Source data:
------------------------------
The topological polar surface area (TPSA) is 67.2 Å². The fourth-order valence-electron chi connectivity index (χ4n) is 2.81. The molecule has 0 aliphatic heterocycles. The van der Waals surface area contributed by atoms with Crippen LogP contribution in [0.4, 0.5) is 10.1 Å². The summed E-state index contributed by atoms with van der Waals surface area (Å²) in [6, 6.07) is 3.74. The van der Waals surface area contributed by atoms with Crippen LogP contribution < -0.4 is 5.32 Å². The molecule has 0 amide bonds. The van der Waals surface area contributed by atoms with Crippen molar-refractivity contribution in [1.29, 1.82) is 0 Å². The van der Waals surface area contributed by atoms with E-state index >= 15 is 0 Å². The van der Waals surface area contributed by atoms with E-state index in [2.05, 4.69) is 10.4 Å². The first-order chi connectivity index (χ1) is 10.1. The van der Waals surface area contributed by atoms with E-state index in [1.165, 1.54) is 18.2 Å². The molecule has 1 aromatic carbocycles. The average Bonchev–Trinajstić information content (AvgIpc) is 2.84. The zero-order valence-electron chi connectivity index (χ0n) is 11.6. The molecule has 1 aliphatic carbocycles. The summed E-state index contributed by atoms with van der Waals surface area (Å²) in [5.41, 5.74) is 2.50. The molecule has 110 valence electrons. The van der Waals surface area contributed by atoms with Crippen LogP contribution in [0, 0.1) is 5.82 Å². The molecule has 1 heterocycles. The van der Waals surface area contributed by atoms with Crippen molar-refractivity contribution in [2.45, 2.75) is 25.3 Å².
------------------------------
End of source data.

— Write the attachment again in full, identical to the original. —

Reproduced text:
The topological polar surface area (TPSA) is 67.2 Å². The fourth-order valence-electron chi connectivity index (χ4n) is 2.81. The molecule has 0 aliphatic heterocycles. The van der Waals surface area contributed by atoms with Crippen LogP contribution in [0.4, 0.5) is 10.1 Å². The summed E-state index contributed by atoms with van der Waals surface area (Å²) in [6, 6.07) is 3.74. The van der Waals surface area contributed by atoms with Crippen LogP contribution < -0.4 is 5.32 Å². The molecule has 0 amide bonds. The van der Waals surface area contributed by atoms with Crippen molar-refractivity contribution in [1.29, 1.82) is 0 Å². The van der Waals surface area contributed by atoms with E-state index >= 15 is 0 Å². The van der Waals surface area contributed by atoms with E-state index in [2.05, 4.69) is 10.4 Å². The first-order chi connectivity index (χ1) is 10.1. The van der Waals surface area contributed by atoms with E-state index in [1.165, 1.54) is 18.2 Å². The molecule has 1 aromatic carbocycles. The average Bonchev–Trinajstić information content (AvgIpc) is 2.84. The zero-order valence-electron chi connectivity index (χ0n) is 11.6. The molecule has 1 aliphatic carbocycles. The summed E-state index contributed by atoms with van der Waals surface area (Å²) in [5.41, 5.74) is 2.50. The molecule has 110 valence electrons. The van der Waals surface area contributed by atoms with Crippen LogP contribution in [0, 0.1) is 5.82 Å². The molecule has 1 heterocycles. The van der Waals surface area contributed by atoms with Crippen molar-refractivity contribution in [2.45, 2.75) is 25.3 Å².